It’s 1983 and Red Miller (Nicolas Cage) and Mandy Bloom (Andrea Riseborough) are leading a secluded and peaceful life in the Pacific Northwest until their world is catastrophically dislocated by Manson-esque cult leader Jeremiah Sand (Linus Roache) and his followers.
Set in three parts, Panos Cosmatos’ heavy-metal, plaid-wearing, LSD-fuelled revenge thriller MANDY moves rapidly from “quiet couple lives in rural hideaway” to “Cage freaking out in a bathroom before disembowelling someone with a chainsaw”. Cage-Rage hits a new high as he downs neat vodka in between using it to clean his wounds, all the while screaming in a bizarre rapture of grief. Fans of Cage’s most memorable frenzied outbursts will not be disappointed.
Following in the footsteps of folk horror, Cosmatos weaves in ritualistic lore and a heavy spiritual element throughout the film. He’s placed literature and pop culture of his own imagining into the world, including a hilarious commercial for Cheddar Goblin (who you can also follow on Twitter! @CheddarGoblin). And Jóhan Jóhannsson’s score is a cause for celebration. Released posthumously, the soundtrack compliments the trippy and deranged narrative. The soft synth, teamed with the disorientating blue and red hues, takes audiences on a psychedelic adventure of their own.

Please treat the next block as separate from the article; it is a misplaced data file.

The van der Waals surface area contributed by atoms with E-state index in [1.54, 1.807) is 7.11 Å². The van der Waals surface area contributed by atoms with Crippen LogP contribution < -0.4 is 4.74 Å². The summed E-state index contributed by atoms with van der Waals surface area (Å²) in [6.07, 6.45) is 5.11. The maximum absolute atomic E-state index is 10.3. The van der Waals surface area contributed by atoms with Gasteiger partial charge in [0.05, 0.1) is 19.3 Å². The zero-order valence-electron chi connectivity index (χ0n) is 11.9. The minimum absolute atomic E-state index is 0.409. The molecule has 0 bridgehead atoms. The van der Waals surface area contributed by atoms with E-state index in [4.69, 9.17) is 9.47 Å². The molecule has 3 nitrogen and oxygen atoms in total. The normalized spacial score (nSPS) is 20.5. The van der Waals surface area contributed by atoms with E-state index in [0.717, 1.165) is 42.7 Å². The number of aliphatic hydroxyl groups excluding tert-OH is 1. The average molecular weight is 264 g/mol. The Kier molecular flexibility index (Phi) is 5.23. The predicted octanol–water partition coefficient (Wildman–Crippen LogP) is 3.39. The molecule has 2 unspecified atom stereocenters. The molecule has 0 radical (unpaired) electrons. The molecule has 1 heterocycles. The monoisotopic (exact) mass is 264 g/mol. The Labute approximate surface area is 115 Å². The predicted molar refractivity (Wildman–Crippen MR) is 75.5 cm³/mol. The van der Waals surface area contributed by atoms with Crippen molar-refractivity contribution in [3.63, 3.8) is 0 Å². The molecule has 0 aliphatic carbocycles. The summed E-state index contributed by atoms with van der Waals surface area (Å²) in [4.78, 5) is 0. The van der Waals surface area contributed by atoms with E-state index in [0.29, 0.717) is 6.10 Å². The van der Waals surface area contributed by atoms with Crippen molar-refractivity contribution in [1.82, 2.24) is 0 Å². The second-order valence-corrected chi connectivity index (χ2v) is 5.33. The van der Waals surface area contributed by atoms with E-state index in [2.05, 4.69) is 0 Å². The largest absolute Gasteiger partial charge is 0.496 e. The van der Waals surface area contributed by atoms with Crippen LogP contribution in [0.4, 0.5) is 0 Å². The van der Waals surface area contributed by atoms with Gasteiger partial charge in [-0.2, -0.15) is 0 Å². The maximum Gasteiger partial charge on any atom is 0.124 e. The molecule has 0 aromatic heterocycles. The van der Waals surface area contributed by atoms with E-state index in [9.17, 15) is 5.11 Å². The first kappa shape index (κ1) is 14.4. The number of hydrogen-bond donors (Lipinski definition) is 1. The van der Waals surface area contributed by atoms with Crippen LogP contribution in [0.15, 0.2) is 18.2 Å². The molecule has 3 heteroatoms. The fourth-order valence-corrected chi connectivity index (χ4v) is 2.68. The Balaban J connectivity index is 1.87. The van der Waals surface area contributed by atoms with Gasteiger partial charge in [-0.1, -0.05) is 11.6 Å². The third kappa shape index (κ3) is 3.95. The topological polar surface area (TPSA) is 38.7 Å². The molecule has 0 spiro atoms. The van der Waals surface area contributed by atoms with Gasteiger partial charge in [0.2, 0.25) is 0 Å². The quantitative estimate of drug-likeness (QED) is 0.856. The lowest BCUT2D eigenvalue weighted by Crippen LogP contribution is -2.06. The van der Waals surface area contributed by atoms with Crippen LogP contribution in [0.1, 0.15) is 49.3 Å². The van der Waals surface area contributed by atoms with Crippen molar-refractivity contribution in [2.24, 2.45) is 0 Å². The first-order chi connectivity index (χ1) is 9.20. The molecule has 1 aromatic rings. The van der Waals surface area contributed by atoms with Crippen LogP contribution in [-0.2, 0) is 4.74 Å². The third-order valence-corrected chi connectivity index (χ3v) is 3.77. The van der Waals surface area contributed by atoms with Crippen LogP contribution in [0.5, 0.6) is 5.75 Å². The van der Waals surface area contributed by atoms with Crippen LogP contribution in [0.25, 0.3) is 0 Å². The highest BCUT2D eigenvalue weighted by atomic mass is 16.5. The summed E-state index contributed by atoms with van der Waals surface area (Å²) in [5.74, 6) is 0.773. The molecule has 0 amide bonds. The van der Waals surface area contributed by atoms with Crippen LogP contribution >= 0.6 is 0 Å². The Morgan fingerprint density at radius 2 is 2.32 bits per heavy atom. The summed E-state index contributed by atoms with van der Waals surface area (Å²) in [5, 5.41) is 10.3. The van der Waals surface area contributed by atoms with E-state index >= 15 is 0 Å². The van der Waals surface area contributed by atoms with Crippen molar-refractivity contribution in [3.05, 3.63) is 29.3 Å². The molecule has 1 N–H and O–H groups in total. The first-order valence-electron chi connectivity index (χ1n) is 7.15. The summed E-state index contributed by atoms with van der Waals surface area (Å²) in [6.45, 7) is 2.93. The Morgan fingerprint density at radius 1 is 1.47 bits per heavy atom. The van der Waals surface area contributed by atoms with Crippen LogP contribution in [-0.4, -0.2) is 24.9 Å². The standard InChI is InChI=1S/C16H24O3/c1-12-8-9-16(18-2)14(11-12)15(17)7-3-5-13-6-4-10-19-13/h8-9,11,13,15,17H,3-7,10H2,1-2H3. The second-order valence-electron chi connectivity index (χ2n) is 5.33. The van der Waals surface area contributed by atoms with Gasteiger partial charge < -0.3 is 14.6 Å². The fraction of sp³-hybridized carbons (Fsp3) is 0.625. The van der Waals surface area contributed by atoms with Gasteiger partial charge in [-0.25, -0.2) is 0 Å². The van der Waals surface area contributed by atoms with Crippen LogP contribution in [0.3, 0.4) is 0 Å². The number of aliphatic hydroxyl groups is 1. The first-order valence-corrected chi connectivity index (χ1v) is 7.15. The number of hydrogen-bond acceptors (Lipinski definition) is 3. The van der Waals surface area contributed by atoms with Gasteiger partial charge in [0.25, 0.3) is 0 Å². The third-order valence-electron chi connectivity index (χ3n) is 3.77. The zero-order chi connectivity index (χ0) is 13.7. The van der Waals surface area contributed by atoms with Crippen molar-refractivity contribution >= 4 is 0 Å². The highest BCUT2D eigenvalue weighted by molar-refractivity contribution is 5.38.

A revenge film at its heart, MANDY’s simplistic narrative and extreme embellishments only add to the film’s insanity. Riseborough lends a contemplative and fearless performance as MANDY only matched by that of Roache who plays the delusional, power (and LSD)- hungry cult leader almost too well. Cage delivers a crazed, vengeful protagonist with the ability to forge his own battle-axe and wield a chainsaw – what more could we want? The first thing we’ve seen from Cosmatos since BEYOND THE BLACK RAINBOW in 2010, MANDY must certainly be the gateway drug for us before we get hooked on what he has to offer next.